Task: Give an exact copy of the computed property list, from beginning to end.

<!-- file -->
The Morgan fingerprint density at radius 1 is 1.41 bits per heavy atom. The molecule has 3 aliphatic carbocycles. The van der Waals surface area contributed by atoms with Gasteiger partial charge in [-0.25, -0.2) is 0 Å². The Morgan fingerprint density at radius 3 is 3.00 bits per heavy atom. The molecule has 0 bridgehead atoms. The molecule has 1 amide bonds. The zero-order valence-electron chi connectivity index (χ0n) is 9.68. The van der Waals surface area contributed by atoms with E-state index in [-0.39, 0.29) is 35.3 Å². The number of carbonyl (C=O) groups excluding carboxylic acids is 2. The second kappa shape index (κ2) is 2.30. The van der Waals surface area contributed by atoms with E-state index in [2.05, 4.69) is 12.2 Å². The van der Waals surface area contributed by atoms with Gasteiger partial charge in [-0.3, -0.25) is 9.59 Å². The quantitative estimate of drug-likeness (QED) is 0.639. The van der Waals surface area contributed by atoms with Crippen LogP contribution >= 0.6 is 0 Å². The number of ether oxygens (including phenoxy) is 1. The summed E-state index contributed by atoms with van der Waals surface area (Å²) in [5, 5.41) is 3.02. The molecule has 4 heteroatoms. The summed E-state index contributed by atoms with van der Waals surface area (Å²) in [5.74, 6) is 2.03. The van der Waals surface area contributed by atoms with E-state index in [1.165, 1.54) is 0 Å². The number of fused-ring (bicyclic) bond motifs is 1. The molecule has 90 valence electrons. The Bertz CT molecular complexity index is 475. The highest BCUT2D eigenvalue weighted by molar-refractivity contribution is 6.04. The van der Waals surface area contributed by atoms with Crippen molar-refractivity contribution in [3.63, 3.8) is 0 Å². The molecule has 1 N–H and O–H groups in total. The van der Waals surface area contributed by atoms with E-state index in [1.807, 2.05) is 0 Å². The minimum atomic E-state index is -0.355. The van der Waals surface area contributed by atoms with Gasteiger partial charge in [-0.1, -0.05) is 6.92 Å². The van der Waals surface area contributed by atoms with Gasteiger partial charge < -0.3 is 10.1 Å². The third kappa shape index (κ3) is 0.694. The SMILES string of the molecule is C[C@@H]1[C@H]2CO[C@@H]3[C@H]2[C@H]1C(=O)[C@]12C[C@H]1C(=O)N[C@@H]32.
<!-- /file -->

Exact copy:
The Morgan fingerprint density at radius 1 is 1.41 bits per heavy atom. The molecule has 3 aliphatic carbocycles. The van der Waals surface area contributed by atoms with Gasteiger partial charge in [-0.25, -0.2) is 0 Å². The Morgan fingerprint density at radius 3 is 3.00 bits per heavy atom. The molecule has 0 bridgehead atoms. The molecule has 1 amide bonds. The zero-order valence-electron chi connectivity index (χ0n) is 9.68. The van der Waals surface area contributed by atoms with E-state index in [-0.39, 0.29) is 35.3 Å². The number of carbonyl (C=O) groups excluding carboxylic acids is 2. The second kappa shape index (κ2) is 2.30. The van der Waals surface area contributed by atoms with E-state index in [2.05, 4.69) is 12.2 Å². The van der Waals surface area contributed by atoms with Gasteiger partial charge in [-0.3, -0.25) is 9.59 Å². The quantitative estimate of drug-likeness (QED) is 0.639. The van der Waals surface area contributed by atoms with Crippen LogP contribution >= 0.6 is 0 Å². The number of ether oxygens (including phenoxy) is 1. The summed E-state index contributed by atoms with van der Waals surface area (Å²) in [5, 5.41) is 3.02. The molecule has 4 heteroatoms. The summed E-state index contributed by atoms with van der Waals surface area (Å²) in [5.74, 6) is 2.03. The van der Waals surface area contributed by atoms with E-state index in [1.165, 1.54) is 0 Å². The number of fused-ring (bicyclic) bond motifs is 1. The molecule has 90 valence electrons. The Bertz CT molecular complexity index is 475. The highest BCUT2D eigenvalue weighted by molar-refractivity contribution is 6.04. The van der Waals surface area contributed by atoms with Crippen molar-refractivity contribution in [3.63, 3.8) is 0 Å². The molecule has 1 N–H and O–H groups in total. The van der Waals surface area contributed by atoms with E-state index in [1.807, 2.05) is 0 Å². The minimum atomic E-state index is -0.355. The van der Waals surface area contributed by atoms with Gasteiger partial charge in [-0.1, -0.05) is 6.92 Å². The van der Waals surface area contributed by atoms with Gasteiger partial charge < -0.3 is 10.1 Å². The third kappa shape index (κ3) is 0.694. The SMILES string of the molecule is C[C@@H]1[C@H]2CO[C@@H]3[C@H]2[C@H]1C(=O)[C@]12C[C@H]1C(=O)N[C@@H]32.